9 The court of appeals also indicated that Section 1325(a)(5) entitled a secured creditor to the "'indubitable equivalence' of its property interest, which means a stream of payments including interest that adds up to the present value of its claim." Pet. App. 17a (citation omitted). The statutory term "indubitable equivalent," however, appears only in two provisions of the Bankruptcy Code, neither of which applies here. See 11 U.S.C. 361(3) (dealing with automatic stay and trustees' authority to sell estate property or obtain credit); 11 U.S.C. 1129(b)(2)(A)(iii) (prescribing an "indubitable equivalent" standard as an alternative to cram down in Chapter 11 proceedings). Moreover, even if secured creditors did deserve an "indubitable equivalence" under Chapter 13, it would be only an equivalence between the plan's proposed payments and the creditor's allowed secured claim. Disputes over present value and discount rates concern how courts should calculate that equivalence. Language quoted from Sections 361(3) and 1129(b)(2)(A)(i) does not in any way answer that question.
10 Although no court of appeals has yet addressed the issue, the logic of the court of appeals' contract-rate approach would apply equally to unsecured creditors as well. Under 11 U.S.C. 1325(a)(4), for example, Congress used language identical to Section 1325(a)(5) in requiring that unsecured creditors receive a "value, as of the effective date of the plan, of property to be distributed under the plan" at least equal to what they would receive through liquidation under Chapter 7. Similar provisions also exist under Chapters 11 and 12. See 11 U.S.C. 1129(a)(7)(A)(ii), 1225(a)(4). Thus, the principles underlying the contract-rate method imply that every creditor in proceedings under Chapters 11, 12, or 13 could demand a discount rate specific to its opportunity costs for payments provided to it under a single debtor's plan, and those discount rates would presumptively depend on the interest rate in pre-bankruptcy contracts. See 8 Collier on Bankruptcy ¶ 1325.06[b], at 1325-36 (Alan N. Resnick & Henry J. Sommer, eds., 15th ed. rev. 2003).
11 The Third Circuit in GMAC v. Jones, 999 F.2d at 70 n.10, sought to bolster its contract-rate analysis by citing the legislative history of 11 U.S.C. 502(b). Section 502(b)(2), however, merely states that claims for unmatured principal are allowed in bankruptcy, while claims for unmatured interest are disallowed. It has nothing to do with present value calculations under Section 1325, as a careful reading of the House Report in question makes clear. The Report notes that the Code disallows as unmatured a claim for "any portion of prepaid interest [under a contract] that represents an original discounting of the claim, yet that would not have been earned on the date of bankruptcy," and it states that an "unarticulated reason" for that result is that there is an "irrebutable presumption that the discounting rate and the contractual interest rate * * * are equivalent." H.R. Rep. No. 595, supra, at 352, 353. In essence, it observes (albeit somewhat confusingly) that Section 502's disallowance of unmatured interest, at least in the narrow context of an original discount of interest provided for by a contract, is mathematically equivalent to a hypothetical statute that allowed such interest but discounted it using the contractual interest rate. Nothing in that language should be read as propounding a general methodology for determining present value. See Dunn v. CFTC, 519 U.S. 465, 478 (1997) (describing similar statements as "legislative dicta"). That is particularly true given that the legislative history of the Bankruptcy Code provisions that do concern present value calculations indicates that there is no automatic or universal presumption that contractual interest rates and discount rates are equal. See, e.g., H.R. Rep. No. 595, supra, at 414-415 (describing present value calculation under Chapter 11's cram down provision without reference to the pre-bankruptcy contract rate). Moreover, neither the Third Circuit nor any other circuit has adopted an "irrebutable presumption" favoring the contract rate, as its misguided reliance on Section 502(b)'s legislative history would suggest. E.g., Jones, 999 F.2d at 70-71. Nor has respondent advocated such a mechanical rule. Br. in Opp. 4.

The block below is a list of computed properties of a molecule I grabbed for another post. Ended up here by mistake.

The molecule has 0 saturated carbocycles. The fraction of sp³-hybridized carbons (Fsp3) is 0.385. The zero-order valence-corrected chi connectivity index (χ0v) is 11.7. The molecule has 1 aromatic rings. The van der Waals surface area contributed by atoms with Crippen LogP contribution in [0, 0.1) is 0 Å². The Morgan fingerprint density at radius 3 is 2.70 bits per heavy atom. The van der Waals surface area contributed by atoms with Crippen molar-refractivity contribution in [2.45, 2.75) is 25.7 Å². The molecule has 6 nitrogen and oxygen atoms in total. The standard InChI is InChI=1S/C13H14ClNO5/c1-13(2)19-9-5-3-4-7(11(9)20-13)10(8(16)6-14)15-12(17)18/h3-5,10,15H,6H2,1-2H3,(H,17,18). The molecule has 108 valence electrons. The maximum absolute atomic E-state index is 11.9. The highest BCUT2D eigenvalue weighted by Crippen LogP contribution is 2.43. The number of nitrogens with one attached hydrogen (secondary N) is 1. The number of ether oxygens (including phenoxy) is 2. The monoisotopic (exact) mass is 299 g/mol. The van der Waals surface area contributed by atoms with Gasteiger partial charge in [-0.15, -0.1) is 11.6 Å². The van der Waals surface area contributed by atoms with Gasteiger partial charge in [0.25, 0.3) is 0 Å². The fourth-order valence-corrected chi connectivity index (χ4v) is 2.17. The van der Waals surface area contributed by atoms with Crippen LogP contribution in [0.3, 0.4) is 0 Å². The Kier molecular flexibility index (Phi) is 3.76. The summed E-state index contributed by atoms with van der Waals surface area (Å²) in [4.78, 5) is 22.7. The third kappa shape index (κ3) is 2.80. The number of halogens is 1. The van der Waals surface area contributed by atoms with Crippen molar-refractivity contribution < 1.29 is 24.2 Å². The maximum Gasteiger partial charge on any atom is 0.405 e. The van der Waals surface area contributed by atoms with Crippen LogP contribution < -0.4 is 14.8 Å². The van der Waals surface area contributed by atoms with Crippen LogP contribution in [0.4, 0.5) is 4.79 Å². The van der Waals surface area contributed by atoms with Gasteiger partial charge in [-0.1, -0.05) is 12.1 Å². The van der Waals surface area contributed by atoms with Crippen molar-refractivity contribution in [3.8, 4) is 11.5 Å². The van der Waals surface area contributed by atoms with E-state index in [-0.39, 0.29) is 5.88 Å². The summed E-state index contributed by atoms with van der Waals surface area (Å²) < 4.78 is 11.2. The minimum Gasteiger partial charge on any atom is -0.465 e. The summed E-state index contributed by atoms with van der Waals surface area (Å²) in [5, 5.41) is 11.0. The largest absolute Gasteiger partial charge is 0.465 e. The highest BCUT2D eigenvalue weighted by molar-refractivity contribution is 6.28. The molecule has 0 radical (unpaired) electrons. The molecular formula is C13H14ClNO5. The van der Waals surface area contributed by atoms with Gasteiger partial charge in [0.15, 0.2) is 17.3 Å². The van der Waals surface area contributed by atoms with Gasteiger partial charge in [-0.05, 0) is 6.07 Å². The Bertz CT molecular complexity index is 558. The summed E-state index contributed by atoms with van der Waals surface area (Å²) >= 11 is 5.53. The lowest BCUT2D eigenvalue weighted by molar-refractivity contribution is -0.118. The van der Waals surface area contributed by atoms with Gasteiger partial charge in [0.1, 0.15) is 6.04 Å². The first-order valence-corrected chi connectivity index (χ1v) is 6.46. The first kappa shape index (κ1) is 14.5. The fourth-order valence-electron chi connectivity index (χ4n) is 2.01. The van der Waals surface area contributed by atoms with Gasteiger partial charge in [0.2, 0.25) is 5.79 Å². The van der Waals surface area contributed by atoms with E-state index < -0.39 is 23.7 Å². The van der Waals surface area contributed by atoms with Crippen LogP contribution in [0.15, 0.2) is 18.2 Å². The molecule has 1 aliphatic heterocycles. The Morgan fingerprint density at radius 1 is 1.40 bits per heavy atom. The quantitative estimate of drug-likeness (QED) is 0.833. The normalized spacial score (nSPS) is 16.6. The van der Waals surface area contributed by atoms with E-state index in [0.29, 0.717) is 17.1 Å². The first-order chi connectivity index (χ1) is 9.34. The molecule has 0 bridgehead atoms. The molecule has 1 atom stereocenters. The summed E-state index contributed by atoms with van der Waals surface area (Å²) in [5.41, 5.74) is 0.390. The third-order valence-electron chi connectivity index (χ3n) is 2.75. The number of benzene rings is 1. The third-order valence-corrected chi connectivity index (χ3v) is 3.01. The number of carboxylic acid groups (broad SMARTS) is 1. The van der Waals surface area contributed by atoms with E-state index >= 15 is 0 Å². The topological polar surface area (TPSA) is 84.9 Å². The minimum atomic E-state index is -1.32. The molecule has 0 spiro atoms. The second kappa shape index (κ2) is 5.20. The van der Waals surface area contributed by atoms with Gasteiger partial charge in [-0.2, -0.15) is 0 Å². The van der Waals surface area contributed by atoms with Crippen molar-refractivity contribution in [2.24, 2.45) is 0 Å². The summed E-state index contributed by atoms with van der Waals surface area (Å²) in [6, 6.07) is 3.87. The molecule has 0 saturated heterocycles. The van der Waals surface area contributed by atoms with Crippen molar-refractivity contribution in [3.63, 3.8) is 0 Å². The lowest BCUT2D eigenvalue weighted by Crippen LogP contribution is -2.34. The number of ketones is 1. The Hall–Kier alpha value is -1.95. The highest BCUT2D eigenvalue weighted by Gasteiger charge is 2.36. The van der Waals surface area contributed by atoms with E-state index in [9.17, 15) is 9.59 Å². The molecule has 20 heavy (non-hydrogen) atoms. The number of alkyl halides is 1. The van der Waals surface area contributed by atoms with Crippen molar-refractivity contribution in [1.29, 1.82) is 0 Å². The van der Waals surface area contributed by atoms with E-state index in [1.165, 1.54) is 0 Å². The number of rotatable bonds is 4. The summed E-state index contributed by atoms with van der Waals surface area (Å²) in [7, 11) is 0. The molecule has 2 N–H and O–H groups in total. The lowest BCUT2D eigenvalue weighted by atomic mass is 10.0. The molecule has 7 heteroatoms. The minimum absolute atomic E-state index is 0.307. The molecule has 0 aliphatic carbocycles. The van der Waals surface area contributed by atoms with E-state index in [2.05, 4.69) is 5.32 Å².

12 The bankruptcy courts should presumably have substantial flexibility in making a risk adjustment when the extent of the adjustment is disputed. Cf. Rash, 520 U.S. at 965 n.6 (noting bankruptcy courts' flexibility in administering Chapter 13 proceedings). That is the approach this Court has taken in other contexts involving present value calculations. See, e.g., Jones & Laughlin Steel, 462 U.S. at 546 (declining to adopt "one of the many rules that have been proposed and establish it for all time as the exclusive method in all federal trials for calculating an award for lost earnings in an inflationary economy"). In some cases, a debtor's risk of nonpayment could be substantial. On the other hand, at least one commentator has opined that the risk-factor element under the prime-plus approach "need not be large," because "the creditor's main protections against risk" are those expressly provided for in the Bankruptcy Code and because subprime lending rates may be primarily the result of "high costs of marketing, high transaction costs relative to the amount of the debt, and consumers' failure to effectively shop for lower rates due to various imperfections in the market." 8 Collier on Bankruptcy, supra, ¶ 1325.06[b], at 1325-37.